Very recently, the President of the Royal College of Paediatric and Child Health (RCPCH) has publicly shown her frustration at the slow progress in rolling out a programme for administering a vaccine for RSV, a condition that hospitalises thousands of children every winter. Dr Camilla Kingdon told The Independent, “We’re frustrated that if we had acted sooner, we might have at least reduced the extent of the impact this winter and we’ve missed an opportunity”.
So, we vaccinate children for flu and the RCPCH are urging the rollout of a vaccine for RSV, but the UK chooses not to vaccinate children for Covid, even though this might benefit the whole community– why? Why not make the data on the disease more transparent to parents? And why not offer parents a vaccine?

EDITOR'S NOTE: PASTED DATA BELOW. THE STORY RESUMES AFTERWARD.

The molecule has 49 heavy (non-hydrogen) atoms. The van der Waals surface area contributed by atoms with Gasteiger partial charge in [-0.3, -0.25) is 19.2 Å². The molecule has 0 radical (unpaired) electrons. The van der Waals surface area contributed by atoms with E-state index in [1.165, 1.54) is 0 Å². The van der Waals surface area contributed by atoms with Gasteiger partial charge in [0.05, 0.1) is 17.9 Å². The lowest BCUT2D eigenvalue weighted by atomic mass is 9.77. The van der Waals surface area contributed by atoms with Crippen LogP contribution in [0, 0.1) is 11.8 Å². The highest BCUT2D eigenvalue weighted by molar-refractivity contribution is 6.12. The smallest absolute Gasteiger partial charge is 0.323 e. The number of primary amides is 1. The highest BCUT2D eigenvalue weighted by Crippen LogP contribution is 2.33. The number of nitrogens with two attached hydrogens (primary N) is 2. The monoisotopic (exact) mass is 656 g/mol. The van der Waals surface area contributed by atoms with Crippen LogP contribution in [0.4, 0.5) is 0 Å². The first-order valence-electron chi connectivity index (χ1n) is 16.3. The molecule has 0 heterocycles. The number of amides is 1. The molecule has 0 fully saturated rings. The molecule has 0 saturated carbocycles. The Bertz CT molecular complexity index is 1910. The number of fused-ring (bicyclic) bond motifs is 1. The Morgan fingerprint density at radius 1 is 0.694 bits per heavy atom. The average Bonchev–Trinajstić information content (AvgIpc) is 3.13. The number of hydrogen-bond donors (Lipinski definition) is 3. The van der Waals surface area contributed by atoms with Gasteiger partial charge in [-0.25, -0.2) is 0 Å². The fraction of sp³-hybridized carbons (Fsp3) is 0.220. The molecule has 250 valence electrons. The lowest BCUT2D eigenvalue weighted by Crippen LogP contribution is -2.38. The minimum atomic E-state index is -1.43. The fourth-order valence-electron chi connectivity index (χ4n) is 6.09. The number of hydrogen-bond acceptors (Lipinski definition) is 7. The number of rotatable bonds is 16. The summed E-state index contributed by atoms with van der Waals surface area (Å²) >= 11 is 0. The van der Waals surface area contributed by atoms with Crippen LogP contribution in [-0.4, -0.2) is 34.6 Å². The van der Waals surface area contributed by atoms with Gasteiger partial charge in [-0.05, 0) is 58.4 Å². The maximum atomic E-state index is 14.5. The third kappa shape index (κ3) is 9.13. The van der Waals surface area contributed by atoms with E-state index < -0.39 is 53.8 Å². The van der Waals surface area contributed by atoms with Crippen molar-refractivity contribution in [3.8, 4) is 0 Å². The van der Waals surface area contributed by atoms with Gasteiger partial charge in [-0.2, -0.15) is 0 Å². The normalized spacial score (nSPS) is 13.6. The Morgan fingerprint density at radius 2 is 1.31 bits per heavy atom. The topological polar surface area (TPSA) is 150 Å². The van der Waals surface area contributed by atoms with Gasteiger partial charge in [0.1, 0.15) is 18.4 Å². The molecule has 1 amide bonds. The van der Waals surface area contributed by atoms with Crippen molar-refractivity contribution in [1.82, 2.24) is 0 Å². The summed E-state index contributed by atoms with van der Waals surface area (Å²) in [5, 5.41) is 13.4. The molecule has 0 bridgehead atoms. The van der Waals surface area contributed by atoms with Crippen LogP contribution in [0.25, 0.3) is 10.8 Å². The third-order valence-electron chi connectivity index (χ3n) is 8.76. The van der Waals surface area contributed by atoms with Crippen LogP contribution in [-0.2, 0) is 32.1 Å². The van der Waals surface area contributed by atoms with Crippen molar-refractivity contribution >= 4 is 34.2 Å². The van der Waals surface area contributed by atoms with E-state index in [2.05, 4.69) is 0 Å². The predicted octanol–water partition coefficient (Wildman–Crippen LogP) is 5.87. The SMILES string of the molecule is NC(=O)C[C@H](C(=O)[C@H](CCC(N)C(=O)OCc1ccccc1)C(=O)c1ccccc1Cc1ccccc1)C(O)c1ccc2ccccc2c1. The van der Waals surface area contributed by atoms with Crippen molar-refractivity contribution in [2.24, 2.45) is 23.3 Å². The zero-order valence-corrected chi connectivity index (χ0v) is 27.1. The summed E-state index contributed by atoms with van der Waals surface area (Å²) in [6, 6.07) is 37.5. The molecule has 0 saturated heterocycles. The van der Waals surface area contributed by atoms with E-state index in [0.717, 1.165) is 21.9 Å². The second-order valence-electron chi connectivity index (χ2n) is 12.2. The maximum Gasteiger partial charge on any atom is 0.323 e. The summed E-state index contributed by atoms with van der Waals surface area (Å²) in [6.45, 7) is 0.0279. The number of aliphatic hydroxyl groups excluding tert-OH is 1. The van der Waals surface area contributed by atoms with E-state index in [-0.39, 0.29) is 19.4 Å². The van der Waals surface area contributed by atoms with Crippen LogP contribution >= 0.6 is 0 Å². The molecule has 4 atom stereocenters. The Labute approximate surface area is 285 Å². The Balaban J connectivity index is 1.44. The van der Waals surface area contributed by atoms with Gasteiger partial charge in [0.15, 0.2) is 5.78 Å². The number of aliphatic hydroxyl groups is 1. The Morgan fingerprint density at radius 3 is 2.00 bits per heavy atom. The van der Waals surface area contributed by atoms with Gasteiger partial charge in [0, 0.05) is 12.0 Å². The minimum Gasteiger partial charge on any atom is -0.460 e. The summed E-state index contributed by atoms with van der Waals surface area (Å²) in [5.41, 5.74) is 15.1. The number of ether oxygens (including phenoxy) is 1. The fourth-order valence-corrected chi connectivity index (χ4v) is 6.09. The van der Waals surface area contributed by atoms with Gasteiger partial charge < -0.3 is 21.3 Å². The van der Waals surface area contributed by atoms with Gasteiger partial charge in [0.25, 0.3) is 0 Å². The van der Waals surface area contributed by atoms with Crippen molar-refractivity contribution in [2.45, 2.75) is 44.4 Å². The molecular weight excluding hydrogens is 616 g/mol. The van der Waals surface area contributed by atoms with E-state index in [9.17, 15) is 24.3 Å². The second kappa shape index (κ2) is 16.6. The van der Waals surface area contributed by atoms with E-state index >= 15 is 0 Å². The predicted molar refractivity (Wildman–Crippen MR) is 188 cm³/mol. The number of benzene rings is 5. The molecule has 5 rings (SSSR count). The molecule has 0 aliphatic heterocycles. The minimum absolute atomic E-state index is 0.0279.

Decision – whose decision?
The UK Joint Committee on Vaccination and Immunisation (JCVI) advises our government on which vaccines are offered UK citizens, the population groups they will be offered to, and how they will be administered. While the JCVI publishes details of their meetings, the debate is certainly very opaque to the layperson and, more importantly, there is no accountability to parents and others as to why they recommend approaches different from our peer countries.
And what about the choice of vaccines? With new Covid variants emerging regularly, it is reasonable for the public to the latest, updated Covid vaccine, but that is not what those in the UK, unlike the USA, will be getting.